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Learning to Empower Others at One World Girl

My name is Kelsie Greene, and I am an intern at One World Girl and a senior at Fordham University in the Bronx studying Political Science, Gender Studies, and Arabic language. I was drawn to participate in an internship at One World Girl because of their commitment to empowering girls through arts and community-engagement programming that emphasizes the ability of girls to enact change and the power of diversity and global understanding. At One World Girl, my internship will focus on guiding and mentoring the Youth Advisory Council, assisting with our social media presence, and participating in non-profit management processes like fundraising and event organization. Although it is only my third week as an intern, I am already inspired by the intelligence and commitment of the girls and women I have met at One World Girl.

Originally from Charlotte, North Carolina, my passion for feminism and social justice has been an important aspect of my interests since high school. When I began my undergraduate studies in New York, I decided to pursue an education that would transform my interests in justice and equality into a career focused on empowerment. Selecting Gender Studies as one of my undergraduate majors provided me with the opportunity to develop a perspective of justice that analyzes aspects of identity like gender, race, and class to expose injustice and systemic inequality.

Throughout my time as an undergraduate student, I have tried to broaden my perspective by exposing myself to domestic and international experiences that challenge my point of view. For example, I spent a semester in Amman, Jordan where I studied the Arabic language, policy, and the refugee crisis while participating in an internship at the Center for Women’s Studies. Additionally, I traveled to Kolkata, India to learn about social justice methods addressing poverty and illness and participated in an internship at an anti-human trafficking organization in Charlotte.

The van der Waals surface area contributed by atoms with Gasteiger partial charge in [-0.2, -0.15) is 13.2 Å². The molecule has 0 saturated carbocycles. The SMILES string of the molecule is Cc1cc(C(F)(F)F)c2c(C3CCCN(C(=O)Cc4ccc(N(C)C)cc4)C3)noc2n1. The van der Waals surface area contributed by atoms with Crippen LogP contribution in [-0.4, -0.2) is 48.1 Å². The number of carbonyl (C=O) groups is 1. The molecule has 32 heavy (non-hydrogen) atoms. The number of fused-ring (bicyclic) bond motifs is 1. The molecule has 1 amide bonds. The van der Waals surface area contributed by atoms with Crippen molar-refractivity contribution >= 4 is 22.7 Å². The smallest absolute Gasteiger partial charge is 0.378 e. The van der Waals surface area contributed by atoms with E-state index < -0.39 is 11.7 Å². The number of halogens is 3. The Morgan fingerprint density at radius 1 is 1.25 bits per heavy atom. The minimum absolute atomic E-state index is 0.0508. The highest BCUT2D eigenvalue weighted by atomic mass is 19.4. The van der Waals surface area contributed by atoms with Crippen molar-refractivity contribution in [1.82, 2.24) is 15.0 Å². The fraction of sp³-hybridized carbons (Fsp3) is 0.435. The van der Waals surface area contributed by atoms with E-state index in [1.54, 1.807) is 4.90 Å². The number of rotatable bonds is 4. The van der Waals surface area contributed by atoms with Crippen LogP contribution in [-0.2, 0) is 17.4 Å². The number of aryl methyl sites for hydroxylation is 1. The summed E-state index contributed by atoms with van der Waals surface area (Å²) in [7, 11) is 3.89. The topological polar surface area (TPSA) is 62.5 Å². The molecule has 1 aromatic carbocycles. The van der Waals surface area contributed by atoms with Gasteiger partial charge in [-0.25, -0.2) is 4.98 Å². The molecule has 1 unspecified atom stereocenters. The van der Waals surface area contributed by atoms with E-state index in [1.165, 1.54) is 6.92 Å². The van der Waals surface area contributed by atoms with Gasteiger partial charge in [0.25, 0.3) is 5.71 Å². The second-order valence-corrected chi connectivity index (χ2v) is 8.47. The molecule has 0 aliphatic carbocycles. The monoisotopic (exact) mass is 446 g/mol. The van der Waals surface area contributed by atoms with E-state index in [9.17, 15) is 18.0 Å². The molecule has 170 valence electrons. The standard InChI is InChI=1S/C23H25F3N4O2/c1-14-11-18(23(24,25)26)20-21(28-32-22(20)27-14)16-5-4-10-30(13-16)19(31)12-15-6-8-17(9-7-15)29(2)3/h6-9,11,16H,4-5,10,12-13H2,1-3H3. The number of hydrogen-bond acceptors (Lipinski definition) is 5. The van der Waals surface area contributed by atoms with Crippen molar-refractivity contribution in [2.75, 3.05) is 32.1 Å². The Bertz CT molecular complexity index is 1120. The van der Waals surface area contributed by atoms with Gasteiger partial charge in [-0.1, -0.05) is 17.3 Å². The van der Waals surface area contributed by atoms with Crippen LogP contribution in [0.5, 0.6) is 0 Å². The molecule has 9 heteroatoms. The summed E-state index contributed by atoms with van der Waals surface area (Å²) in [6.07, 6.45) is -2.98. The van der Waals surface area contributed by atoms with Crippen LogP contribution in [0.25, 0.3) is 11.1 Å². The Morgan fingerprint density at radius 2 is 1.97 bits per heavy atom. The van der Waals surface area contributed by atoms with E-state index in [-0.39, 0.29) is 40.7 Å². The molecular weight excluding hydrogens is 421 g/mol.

During my junior year, I received a fellowship to conduct a research project on the construction of gender and race in Arab and Western media reporting on politically violent women during the Palestinian revolutions of the late 1900s. This project was challenging because it was my first time conducting extensive research independently, but it was incredibly rewarding as well. After holding research positions at my university and the Ms. Foundation for Women during my sophomore and junior years, I was drawn to the One World Girl internship as an opportunity to work directly with girls in my community.

Following graduation, I plan to pursue a master’s degree in International Affairs with Global Gender Policy and Humanitarian Studies concentrations. In my future career, I hope to pursue my commitment to empowerment for women and girls by working as a gender-focused policymaker within humanitarian crises of conflict and displacement. The focal point of the work I hope to engage in is empowering women and girl refugees to build communities that reflect their own ideas of justice, investing in creating more equitable and socially just societies and countries. I also plan to pursue innovative research that exposes injustice and challenges status quos that posit women and girls as passive victims of disasters rather than active agents of change.

I am so excited to spend the semester with the One World Girl community where I can pursue work that I am passionate about, help empower girls to be changemakers, and build skills for a career in the non-profit sector. I will end with a quote from Audre Lorde, in which she defines a commitment to feminism and the eradication of injustice as “learning how to stand alone and make common cause with others identified as outside the structures in order to define and seek a world in which we can all flourish.” Thank you for taking the time to read about the One World Girl organization and my aspirations for girl and women empowerment.


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